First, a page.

Unusual ­­– it’s bloody bizarre, I thought, wondering if I was shocked. I looked at my guests, expecting them to be equally taken aback, but I was wrong. They were devouring the food with relish, lining up for more, and laughing and joking at Balthazar’s display.

‘They love it,’ he said and handed me a plate. Oh well, I thought, putting my squeamishness to one side, and chucked a few things on the BBQ. While I cooked my steak, pushed around the sausages, and turned my chicken a few times, I managed to catch up with a few more of my guests. There was Sarah, alias Tammy, a call girl in Electronic Crime in Muted Key, who was murdered by Barry Carter, alias Sebastian Ainsworth. She’d dressed herself up as a nun, and said, ‘Didn’t like the watery grave you gave me,’ as she slipped past with her plate laden. ‘Sorry,’ I replied, but she was gone. Then I came face to face with Alex Gould, the corrupt businessman who blackmailed Kate Fisher and hired a hitman to kill Harry, in Playing Harry. Nasty piece, he was, I thought as we met. He had come along as John Lennon and had made an impressive job of it.

‘Hey, Yoko’s here. I must introduce you,’ I said as we looked at each other.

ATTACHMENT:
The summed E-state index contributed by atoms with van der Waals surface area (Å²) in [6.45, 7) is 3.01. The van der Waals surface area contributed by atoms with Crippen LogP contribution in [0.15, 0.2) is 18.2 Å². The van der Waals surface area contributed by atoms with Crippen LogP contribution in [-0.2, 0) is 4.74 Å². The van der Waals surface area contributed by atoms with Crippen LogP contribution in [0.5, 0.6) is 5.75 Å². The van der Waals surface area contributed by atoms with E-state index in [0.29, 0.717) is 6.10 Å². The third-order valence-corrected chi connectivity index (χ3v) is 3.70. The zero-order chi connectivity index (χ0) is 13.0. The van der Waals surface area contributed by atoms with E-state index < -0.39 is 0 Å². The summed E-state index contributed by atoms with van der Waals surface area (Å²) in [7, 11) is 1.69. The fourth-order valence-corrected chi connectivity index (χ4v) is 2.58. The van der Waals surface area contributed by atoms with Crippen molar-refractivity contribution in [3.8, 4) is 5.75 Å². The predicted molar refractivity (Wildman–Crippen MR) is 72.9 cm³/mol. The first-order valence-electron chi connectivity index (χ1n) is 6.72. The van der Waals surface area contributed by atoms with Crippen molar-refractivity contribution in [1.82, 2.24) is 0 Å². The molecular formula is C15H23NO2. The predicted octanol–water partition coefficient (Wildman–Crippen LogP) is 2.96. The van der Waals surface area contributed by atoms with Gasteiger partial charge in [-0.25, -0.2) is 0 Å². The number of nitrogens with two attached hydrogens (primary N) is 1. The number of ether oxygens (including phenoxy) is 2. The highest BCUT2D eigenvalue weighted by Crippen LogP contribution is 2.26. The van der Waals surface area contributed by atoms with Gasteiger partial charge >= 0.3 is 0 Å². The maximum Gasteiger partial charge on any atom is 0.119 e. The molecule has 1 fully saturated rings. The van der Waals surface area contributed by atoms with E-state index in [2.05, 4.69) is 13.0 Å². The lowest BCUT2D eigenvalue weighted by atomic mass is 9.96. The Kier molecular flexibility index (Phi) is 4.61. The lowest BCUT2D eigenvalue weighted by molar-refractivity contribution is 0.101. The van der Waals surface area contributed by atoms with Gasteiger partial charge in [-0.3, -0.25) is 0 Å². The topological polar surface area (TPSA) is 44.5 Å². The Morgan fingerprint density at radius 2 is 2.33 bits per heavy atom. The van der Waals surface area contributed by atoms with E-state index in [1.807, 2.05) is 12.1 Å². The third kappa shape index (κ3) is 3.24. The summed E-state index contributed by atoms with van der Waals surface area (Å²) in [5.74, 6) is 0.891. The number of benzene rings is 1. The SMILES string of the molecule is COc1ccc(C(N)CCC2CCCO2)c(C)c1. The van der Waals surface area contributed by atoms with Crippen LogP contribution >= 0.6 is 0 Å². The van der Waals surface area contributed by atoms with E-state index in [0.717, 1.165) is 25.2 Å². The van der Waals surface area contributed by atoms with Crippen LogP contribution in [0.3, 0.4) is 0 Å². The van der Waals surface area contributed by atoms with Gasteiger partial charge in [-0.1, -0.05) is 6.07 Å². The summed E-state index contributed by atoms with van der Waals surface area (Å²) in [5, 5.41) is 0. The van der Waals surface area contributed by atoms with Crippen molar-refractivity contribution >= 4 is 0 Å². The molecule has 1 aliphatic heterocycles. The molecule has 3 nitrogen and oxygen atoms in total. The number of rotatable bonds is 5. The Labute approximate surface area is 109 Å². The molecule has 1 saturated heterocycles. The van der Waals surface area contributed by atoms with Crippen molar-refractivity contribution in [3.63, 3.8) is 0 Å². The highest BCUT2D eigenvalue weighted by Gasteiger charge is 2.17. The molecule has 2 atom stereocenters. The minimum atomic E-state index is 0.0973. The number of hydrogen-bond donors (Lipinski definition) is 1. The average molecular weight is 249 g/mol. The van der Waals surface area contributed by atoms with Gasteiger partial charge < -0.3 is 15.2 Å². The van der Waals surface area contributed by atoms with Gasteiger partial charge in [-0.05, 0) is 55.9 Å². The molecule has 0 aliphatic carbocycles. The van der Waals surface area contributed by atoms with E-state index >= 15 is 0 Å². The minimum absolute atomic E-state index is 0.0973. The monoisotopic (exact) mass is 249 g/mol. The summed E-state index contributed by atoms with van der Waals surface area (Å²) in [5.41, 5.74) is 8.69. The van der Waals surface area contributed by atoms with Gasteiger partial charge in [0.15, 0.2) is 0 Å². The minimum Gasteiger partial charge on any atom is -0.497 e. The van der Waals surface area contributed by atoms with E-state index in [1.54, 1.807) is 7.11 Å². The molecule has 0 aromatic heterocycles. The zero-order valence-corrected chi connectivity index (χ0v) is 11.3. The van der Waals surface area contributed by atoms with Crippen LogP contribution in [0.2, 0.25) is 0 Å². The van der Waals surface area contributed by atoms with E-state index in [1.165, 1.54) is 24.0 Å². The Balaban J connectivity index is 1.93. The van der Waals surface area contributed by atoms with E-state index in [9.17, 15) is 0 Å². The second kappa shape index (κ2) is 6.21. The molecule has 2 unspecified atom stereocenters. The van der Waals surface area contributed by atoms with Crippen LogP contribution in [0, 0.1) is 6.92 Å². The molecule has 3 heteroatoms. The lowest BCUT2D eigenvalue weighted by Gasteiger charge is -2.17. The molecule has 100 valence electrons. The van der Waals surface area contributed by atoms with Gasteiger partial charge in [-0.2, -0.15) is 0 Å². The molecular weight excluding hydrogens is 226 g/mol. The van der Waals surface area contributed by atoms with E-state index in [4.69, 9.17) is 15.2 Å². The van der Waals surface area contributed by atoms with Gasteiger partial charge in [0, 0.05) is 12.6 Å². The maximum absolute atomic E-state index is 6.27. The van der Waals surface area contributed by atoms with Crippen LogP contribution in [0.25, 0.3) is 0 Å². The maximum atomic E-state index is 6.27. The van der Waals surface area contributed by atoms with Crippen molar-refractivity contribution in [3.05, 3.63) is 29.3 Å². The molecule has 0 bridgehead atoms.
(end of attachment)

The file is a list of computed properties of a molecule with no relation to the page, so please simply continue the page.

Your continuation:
‘I’ve met her,’ he growled. ‘She was friends with Harry,’ he added and walked away.

Then, just as I was about to find a table to eat my food, Jimmy Ali bumped into me. ‘Ah, Jimmy. How’s it going? I guess you must have teamed up with Balthazar to get this all together.’

‘Yeah, man. He’s good. Tonight’s real cool. I’ve got a little stall going over there, in the corner, and I’m selling loads of stuff. I mean, you wouldn’t guess who’s buying it.’

‘Who?’ I asked, interested to know about my characters’ recreational habits.

He looked into my eyes and smiled. ‘Philip Stacey for one. He’s had a couple of spoonfuls of snow.’

‘What’s that?’ I asked.

‘Snow, that’s cocaine. I thought you knew.’

I shook my head. ‘But go on.’

‘Sarah, over there.’ Jimmy pointed. ‘The nun. She’s had some grass. That evil guy, Leonard, he’s bought some crack cocaine. Oh, Bruce Thompson, the vicar who looks like the devil, he’s had some acid. Nice guy, told me you had him top himself in Electronic Crime in Muted Key. Something to do with being blackmailed, ‘cos he was gay. Is that right?’

‘On my God, what’s going on,’ I said, catching sight of a commotion on the dance floor.

‘Quick,’ Jimmy said, who was taller than me and could see over people’s heads. ‘I think someone’s going to do a strip. Look, who’s that?’ he asked and pointed.

‘That’s Jo Sykes. She’s a detective.’ Jo stood in the middle of the floor, and danced around in a provocative, suggestive manner while the band played Rod Stewart’s, Do You Think I’m Sexy? While she swayed her shoulders up and down to the rhythm, she took hold of her leather bikini top. The music faded, the band’s drummer played a drum roll, she pulled off her top and flung it into the crowd. Everyone cheered and clapped. ‘She’s magnificent,’ I whispered to Jimmy.